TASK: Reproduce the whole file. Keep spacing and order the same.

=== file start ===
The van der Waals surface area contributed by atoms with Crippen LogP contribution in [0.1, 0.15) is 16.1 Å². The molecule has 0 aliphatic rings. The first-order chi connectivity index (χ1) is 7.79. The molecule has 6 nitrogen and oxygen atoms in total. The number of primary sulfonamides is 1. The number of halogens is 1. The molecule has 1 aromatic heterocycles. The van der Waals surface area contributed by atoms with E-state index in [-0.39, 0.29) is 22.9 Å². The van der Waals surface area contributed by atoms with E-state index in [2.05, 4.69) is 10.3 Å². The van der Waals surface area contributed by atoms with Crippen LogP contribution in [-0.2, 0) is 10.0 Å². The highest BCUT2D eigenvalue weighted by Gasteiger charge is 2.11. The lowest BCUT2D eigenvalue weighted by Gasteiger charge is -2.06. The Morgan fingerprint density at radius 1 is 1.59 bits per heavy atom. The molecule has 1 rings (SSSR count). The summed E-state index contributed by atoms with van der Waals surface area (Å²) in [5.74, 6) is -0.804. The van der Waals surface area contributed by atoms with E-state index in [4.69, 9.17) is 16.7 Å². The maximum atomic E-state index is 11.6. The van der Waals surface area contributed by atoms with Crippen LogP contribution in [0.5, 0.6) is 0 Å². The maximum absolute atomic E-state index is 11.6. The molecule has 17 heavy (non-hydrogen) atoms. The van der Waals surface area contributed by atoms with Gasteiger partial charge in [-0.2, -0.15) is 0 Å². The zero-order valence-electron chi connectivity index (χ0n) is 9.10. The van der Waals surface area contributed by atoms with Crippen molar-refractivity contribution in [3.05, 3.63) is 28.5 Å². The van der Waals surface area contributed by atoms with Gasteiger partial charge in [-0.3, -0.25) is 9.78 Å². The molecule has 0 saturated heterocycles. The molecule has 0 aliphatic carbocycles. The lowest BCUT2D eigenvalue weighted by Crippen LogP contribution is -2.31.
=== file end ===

The van der Waals surface area contributed by atoms with Crippen LogP contribution in [0.1, 0.15) is 16.1 Å². The molecule has 0 aliphatic rings. The first-order chi connectivity index (χ1) is 7.79. The molecule has 6 nitrogen and oxygen atoms in total. The number of primary sulfonamides is 1. The number of halogens is 1. The molecule has 1 aromatic heterocycles. The van der Waals surface area contributed by atoms with E-state index in [-0.39, 0.29) is 22.9 Å². The van der Waals surface area contributed by atoms with E-state index in [2.05, 4.69) is 10.3 Å². The van der Waals surface area contributed by atoms with Crippen LogP contribution in [-0.2, 0) is 10.0 Å². The highest BCUT2D eigenvalue weighted by Gasteiger charge is 2.11. The lowest BCUT2D eigenvalue weighted by Gasteiger charge is -2.06. The Morgan fingerprint density at radius 1 is 1.59 bits per heavy atom. The molecule has 1 rings (SSSR count). The summed E-state index contributed by atoms with van der Waals surface area (Å²) in [5.74, 6) is -0.804. The van der Waals surface area contributed by atoms with E-state index in [4.69, 9.17) is 16.7 Å². The maximum atomic E-state index is 11.6. The van der Waals surface area contributed by atoms with Crippen LogP contribution in [0.5, 0.6) is 0 Å². The maximum absolute atomic E-state index is 11.6. The molecule has 17 heavy (non-hydrogen) atoms. The van der Waals surface area contributed by atoms with Gasteiger partial charge in [-0.2, -0.15) is 0 Å². The zero-order valence-electron chi connectivity index (χ0n) is 9.10. The van der Waals surface area contributed by atoms with Crippen molar-refractivity contribution in [3.05, 3.63) is 28.5 Å². The van der Waals surface area contributed by atoms with Gasteiger partial charge in [-0.3, -0.25) is 9.78 Å². The molecule has 0 saturated heterocycles. The molecule has 0 aliphatic carbocycles. The lowest BCUT2D eigenvalue weighted by Crippen LogP contribution is -2.31.